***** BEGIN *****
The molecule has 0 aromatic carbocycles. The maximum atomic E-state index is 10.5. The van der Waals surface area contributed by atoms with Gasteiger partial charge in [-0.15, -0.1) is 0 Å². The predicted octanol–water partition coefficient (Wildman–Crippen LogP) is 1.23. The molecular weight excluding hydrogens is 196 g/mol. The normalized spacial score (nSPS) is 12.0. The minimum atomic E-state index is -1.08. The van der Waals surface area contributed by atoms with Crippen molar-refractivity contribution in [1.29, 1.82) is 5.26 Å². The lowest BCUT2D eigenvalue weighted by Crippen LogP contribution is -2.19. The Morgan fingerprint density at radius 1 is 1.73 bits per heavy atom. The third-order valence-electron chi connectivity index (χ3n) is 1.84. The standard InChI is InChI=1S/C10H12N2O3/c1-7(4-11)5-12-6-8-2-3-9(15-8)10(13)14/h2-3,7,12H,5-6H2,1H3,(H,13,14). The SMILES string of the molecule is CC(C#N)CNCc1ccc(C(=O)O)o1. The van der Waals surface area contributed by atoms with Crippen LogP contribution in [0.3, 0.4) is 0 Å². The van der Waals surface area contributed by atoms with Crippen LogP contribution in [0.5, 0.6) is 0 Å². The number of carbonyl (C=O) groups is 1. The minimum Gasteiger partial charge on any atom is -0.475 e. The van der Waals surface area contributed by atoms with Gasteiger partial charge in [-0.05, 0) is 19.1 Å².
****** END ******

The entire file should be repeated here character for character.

The molecule has 0 aromatic carbocycles. The maximum atomic E-state index is 10.5. The van der Waals surface area contributed by atoms with Gasteiger partial charge in [-0.15, -0.1) is 0 Å². The predicted octanol–water partition coefficient (Wildman–Crippen LogP) is 1.23. The molecular weight excluding hydrogens is 196 g/mol. The normalized spacial score (nSPS) is 12.0. The minimum atomic E-state index is -1.08. The van der Waals surface area contributed by atoms with Crippen molar-refractivity contribution in [1.29, 1.82) is 5.26 Å². The lowest BCUT2D eigenvalue weighted by Crippen LogP contribution is -2.19. The Morgan fingerprint density at radius 1 is 1.73 bits per heavy atom. The third-order valence-electron chi connectivity index (χ3n) is 1.84. The standard InChI is InChI=1S/C10H12N2O3/c1-7(4-11)5-12-6-8-2-3-9(15-8)10(13)14/h2-3,7,12H,5-6H2,1H3,(H,13,14). The SMILES string of the molecule is CC(C#N)CNCc1ccc(C(=O)O)o1. The van der Waals surface area contributed by atoms with Crippen LogP contribution in [0.3, 0.4) is 0 Å². The van der Waals surface area contributed by atoms with Crippen LogP contribution in [0.5, 0.6) is 0 Å². The number of carbonyl (C=O) groups is 1. The minimum Gasteiger partial charge on any atom is -0.475 e. The van der Waals surface area contributed by atoms with Gasteiger partial charge in [-0.05, 0) is 19.1 Å².